Sustainable garden design has become a very popular trend within the garden design sector.
The environment provides us with many elements we perhaps take for granted. Natural resources which are both renewable and non-renewable. How about the air we breath? It also purifies water, and provides us with a biodiverse environment, all of which provide natural capital wealth. These aspects directly provide us with a healthy quality of life through tranquility, recreation, wildlife and clean water and air. A decrease in the capital wealth leads to poor environments thus poor health, more stress and even an increase in poverty.
The key to a sustainable design would be the elimination of negative environmental impacts. Economic growth doesn’t have to involve greater consumption of natural resources such as raw materials and land. With better technology and education there is potential to enable a higher output, using the same amount of resources. This would mean for example that energy is provided by renewable sources. On a simple level this could be as basic as making your own compost and collecting rainwater for use on the plants in your garden.
When you start to research the word sustainability, it becomes apparent that it can be really confusing, not only can it be ambiguous, but it can also feel incredibly overwhelming to the garden designer or landscaper. Presumably the question most designers would be asking themselves is how many ‘sustainable features/elements’ are sufficient for one to be able to warrant the label ‘sustainable’?
Creating an environmentally friendly or sustainable landscape does require detailed planning in order to achieve an effective layout. Close attention to aspects such as drainage and the integration of more vegetation, along with fewer hard-landscaped features (which reduce the need for materials), will channel the design instantly in the right direction. Where hard-landscaping materials are necessary, such as paths and drives – a requirement for most outdoor spaces, try to choose untreated materials that do not depend on natural resources for manufacturing, and source as locally as possible.
A few practical examples might be: Try thinking about the materials you could use which are porous, such as crushed brick, mulch, or gravel. All of these materials encourage drainage rather than hinder it. Additionally these materials could be reclaimed/recycled so you are not taking resources but rather re-using them. Is a wall or fence necessary? If its function is to divide up the site, then look at using shrubbery and hedges as an alternative. If a wall or fence is absolutely necessary look at incorporating plants at its base or even a green wall system?
Furnishings and accessories made of local, sustainable wood are not only popular but will look individual, which will add more of an impact to the design, and most likely make the client feel ‘individual and unique’ because their neighbours are unlikely to have the same products!
A few planting techniques to consider would be to include trees which will offer shade to buildings from the sun or protect them from wind. The plants and trees you choose should reflect the overall theme of your design while also promoting sustainability. Create your planting plan to minimise the need for water by keeping plants with similar requirements close to one another.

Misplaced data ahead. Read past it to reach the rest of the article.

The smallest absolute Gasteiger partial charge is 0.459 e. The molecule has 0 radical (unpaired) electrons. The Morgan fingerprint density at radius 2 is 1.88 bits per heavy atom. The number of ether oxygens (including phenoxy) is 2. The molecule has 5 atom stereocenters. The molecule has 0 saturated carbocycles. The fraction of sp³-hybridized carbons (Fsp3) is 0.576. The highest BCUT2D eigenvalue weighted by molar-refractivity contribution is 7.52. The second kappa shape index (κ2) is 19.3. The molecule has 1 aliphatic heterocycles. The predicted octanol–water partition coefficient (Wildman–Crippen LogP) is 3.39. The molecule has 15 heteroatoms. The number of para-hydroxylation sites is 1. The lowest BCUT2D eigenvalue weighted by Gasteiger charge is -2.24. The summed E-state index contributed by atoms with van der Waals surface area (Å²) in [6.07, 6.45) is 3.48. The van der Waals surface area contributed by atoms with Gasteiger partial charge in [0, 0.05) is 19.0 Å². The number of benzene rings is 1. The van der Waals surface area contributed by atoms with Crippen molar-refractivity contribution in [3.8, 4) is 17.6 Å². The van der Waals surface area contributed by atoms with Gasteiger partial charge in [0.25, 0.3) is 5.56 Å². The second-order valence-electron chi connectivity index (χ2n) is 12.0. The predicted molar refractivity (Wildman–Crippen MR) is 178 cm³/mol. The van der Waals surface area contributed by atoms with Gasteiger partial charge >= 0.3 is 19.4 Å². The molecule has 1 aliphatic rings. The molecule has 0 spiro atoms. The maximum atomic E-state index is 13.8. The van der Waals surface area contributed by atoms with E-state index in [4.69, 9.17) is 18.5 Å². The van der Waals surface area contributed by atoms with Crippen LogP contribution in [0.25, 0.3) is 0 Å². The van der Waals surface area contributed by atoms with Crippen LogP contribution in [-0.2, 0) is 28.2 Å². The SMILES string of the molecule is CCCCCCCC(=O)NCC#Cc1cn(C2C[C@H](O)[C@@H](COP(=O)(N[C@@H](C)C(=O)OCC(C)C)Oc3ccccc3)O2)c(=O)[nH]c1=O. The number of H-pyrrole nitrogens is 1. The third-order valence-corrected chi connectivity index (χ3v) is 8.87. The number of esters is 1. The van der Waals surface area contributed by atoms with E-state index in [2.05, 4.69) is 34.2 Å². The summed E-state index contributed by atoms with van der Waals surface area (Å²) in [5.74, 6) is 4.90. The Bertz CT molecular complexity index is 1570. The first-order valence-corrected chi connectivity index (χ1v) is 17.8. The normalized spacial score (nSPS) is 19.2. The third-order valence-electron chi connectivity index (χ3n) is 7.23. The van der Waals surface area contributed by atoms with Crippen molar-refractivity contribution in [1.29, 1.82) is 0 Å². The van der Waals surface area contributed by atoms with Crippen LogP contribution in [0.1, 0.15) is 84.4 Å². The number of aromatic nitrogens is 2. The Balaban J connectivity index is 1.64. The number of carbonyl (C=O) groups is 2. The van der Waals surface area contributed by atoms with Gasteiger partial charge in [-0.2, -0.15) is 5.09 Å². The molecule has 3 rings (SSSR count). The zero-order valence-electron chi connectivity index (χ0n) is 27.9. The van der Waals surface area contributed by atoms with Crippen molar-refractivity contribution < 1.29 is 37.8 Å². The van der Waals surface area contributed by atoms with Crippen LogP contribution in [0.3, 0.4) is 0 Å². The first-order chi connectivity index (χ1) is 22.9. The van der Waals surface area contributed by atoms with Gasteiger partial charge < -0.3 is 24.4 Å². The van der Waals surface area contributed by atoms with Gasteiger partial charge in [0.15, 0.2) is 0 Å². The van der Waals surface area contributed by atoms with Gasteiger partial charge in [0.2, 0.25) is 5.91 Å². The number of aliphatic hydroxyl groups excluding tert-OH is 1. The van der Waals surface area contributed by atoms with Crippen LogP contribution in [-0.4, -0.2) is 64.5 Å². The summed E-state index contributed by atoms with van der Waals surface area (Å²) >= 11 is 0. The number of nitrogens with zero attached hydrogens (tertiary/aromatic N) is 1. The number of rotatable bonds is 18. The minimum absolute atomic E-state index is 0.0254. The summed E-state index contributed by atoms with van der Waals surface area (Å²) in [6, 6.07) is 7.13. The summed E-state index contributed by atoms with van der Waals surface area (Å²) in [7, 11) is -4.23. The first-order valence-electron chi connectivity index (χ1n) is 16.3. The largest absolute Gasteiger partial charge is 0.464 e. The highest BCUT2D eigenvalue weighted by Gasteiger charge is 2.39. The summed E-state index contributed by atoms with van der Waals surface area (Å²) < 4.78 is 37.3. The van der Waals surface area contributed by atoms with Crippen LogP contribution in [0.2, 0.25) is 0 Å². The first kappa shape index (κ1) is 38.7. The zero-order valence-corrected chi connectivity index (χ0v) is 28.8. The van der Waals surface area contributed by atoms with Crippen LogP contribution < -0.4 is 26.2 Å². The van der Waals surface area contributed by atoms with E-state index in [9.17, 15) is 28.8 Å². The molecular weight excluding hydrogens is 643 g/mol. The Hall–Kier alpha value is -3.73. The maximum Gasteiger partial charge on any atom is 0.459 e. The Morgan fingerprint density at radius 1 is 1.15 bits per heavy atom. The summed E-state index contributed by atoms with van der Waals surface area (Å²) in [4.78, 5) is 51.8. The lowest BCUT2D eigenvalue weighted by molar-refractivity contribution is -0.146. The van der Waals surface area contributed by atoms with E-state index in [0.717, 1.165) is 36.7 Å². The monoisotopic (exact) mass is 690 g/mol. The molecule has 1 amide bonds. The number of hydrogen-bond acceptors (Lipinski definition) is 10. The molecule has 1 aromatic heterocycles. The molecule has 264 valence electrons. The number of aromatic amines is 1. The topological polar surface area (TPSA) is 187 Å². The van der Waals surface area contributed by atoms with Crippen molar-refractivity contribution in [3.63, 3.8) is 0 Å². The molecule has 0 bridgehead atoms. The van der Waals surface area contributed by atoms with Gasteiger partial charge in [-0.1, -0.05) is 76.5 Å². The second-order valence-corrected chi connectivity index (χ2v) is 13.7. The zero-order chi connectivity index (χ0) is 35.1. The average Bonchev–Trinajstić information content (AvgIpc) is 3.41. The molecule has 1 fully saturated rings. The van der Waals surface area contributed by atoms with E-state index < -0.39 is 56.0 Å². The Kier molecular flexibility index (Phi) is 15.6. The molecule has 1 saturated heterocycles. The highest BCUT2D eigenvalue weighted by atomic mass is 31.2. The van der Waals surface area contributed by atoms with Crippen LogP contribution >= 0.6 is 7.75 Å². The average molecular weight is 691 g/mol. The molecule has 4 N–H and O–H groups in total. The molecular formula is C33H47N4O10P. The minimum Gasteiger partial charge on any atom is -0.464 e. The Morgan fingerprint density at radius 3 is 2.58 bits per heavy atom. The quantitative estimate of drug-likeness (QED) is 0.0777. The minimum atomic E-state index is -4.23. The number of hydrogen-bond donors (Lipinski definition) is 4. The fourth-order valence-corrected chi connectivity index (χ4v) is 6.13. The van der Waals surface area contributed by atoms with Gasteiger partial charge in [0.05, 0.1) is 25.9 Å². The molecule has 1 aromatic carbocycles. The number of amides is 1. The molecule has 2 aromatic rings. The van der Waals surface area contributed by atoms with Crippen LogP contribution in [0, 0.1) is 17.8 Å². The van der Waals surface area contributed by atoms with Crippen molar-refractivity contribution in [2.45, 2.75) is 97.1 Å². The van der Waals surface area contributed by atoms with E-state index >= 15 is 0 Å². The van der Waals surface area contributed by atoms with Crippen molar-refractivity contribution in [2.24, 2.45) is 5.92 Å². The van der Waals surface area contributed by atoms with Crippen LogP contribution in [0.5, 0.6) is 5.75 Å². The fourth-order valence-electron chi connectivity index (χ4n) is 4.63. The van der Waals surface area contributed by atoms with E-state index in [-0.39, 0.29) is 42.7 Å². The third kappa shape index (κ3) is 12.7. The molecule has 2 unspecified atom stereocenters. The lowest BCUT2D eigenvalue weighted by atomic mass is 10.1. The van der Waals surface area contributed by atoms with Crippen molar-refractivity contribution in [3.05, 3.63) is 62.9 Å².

Use locally grown native species, especially those which are suited to your location/soil type which will ensure that little maintenance and resources are required for them to flourish. Areas of the garden can also be allowed to grow wild to encourage bio-diversity, or even try to incorporate a wildflower meadow into the design, which will attract the pollinating insects, which will also pollinate any fruits or vegetables being grown in the garden. Organic vegetables are much healthier and also taste better than vegetables purchased from the supermarket, as they are free of pesticides and herbicides, therefore where possible try to work them into the design.
Some additional elements might include…
Xeriscaping – A term referring to the practise of selecting the right plant for the right place. It is quite a unique garden design style and quite a challenge to utilise solely native plants, but it is possible and particularly popular when dealing with sites that are prone to drought. A xeriscape landscape design uses less water than a typical planting design, and can still offer colour and form throughout the garden.
Green roofs – are perfect if space is a premium on the site, therefore they are especially popular in small outdoor spaces. It will collect wasted rainfall by supporting flowers, vegetables, and even trees on level rooftops.
Bioswales – A designed drainage ditch that has been planted up with wildflowers and mainly ornamental grasses. They are designed to take water away from buildings and also filter the fallen water. This assortment of plant life provides suitable habitats for wildlife.
Green walls – these can be either free-standing or just a section of a building, that can be partially or completely covered with vegetation. In some cases, soil or an inorganic growing medium is required to support the plant life.
To be 100% sustainable is a challenge to us all, however people are starting to realise that the environment has value not just through the resources it provides us with, but the value it provides us through recreation, tranquility and the wildlife/biodiversity associated with it. These elements make the prospect of sustainable garden design a commercial proposition for many garden designers and landscape architects. Even making a shift to being as sustainable as possible would surly make a difference, and alter the way we think and live our lives in the 21st century.